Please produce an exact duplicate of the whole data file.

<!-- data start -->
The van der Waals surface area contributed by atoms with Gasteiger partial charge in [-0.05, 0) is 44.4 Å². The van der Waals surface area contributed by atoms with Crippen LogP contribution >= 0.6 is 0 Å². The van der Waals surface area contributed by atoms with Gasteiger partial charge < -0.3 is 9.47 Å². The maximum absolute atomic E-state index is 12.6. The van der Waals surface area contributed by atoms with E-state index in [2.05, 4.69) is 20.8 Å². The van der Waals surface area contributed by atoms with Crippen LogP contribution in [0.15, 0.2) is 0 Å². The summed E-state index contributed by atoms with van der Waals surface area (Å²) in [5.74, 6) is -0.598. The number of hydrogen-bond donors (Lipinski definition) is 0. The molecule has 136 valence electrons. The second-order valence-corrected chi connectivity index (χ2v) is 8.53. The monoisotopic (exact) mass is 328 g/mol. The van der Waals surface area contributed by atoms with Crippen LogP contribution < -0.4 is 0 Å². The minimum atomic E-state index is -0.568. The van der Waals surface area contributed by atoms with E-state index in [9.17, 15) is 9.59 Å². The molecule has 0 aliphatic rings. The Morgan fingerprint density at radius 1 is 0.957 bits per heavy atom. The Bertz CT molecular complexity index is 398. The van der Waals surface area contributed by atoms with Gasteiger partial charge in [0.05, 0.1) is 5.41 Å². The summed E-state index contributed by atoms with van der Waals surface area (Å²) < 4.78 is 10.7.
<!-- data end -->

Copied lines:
The van der Waals surface area contributed by atoms with Gasteiger partial charge in [-0.05, 0) is 44.4 Å². The van der Waals surface area contributed by atoms with Crippen LogP contribution >= 0.6 is 0 Å². The van der Waals surface area contributed by atoms with Gasteiger partial charge < -0.3 is 9.47 Å². The maximum absolute atomic E-state index is 12.6. The van der Waals surface area contributed by atoms with E-state index in [2.05, 4.69) is 20.8 Å². The van der Waals surface area contributed by atoms with Crippen LogP contribution in [0.15, 0.2) is 0 Å². The summed E-state index contributed by atoms with van der Waals surface area (Å²) in [5.74, 6) is -0.598. The number of hydrogen-bond donors (Lipinski definition) is 0. The molecule has 136 valence electrons. The second-order valence-corrected chi connectivity index (χ2v) is 8.53. The monoisotopic (exact) mass is 328 g/mol. The van der Waals surface area contributed by atoms with Crippen LogP contribution < -0.4 is 0 Å². The minimum atomic E-state index is -0.568. The van der Waals surface area contributed by atoms with E-state index in [9.17, 15) is 9.59 Å². The molecule has 0 aliphatic rings. The Morgan fingerprint density at radius 1 is 0.957 bits per heavy atom. The Bertz CT molecular complexity index is 398. The van der Waals surface area contributed by atoms with Gasteiger partial charge in [0.05, 0.1) is 5.41 Å². The summed E-state index contributed by atoms with van der Waals surface area (Å²) < 4.78 is 10.7.